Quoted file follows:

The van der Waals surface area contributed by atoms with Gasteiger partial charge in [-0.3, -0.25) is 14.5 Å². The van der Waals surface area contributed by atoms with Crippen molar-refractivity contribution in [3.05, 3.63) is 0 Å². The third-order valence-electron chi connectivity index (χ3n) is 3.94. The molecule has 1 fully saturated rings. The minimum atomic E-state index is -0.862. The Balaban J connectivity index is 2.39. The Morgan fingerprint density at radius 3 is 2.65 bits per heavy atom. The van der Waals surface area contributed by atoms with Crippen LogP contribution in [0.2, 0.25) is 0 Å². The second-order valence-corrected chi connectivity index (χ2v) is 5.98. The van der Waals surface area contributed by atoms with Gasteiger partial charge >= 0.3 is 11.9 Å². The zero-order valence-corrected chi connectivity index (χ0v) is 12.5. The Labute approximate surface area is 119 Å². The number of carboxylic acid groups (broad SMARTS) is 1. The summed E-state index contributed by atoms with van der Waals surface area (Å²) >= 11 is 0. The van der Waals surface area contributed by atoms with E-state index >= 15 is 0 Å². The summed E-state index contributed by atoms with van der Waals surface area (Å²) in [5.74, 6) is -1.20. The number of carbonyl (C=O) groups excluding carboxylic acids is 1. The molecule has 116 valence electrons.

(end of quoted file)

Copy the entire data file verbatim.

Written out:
The van der Waals surface area contributed by atoms with Gasteiger partial charge in [-0.3, -0.25) is 14.5 Å². The van der Waals surface area contributed by atoms with Crippen molar-refractivity contribution in [3.05, 3.63) is 0 Å². The third-order valence-electron chi connectivity index (χ3n) is 3.94. The molecule has 1 fully saturated rings. The minimum atomic E-state index is -0.862. The Balaban J connectivity index is 2.39. The Morgan fingerprint density at radius 3 is 2.65 bits per heavy atom. The van der Waals surface area contributed by atoms with Crippen LogP contribution in [0.2, 0.25) is 0 Å². The second-order valence-corrected chi connectivity index (χ2v) is 5.98. The van der Waals surface area contributed by atoms with Gasteiger partial charge >= 0.3 is 11.9 Å². The zero-order valence-corrected chi connectivity index (χ0v) is 12.5. The Labute approximate surface area is 119 Å². The number of carboxylic acid groups (broad SMARTS) is 1. The summed E-state index contributed by atoms with van der Waals surface area (Å²) >= 11 is 0. The van der Waals surface area contributed by atoms with E-state index >= 15 is 0 Å². The summed E-state index contributed by atoms with van der Waals surface area (Å²) in [5.74, 6) is -1.20. The number of carbonyl (C=O) groups excluding carboxylic acids is 1. The molecule has 116 valence electrons.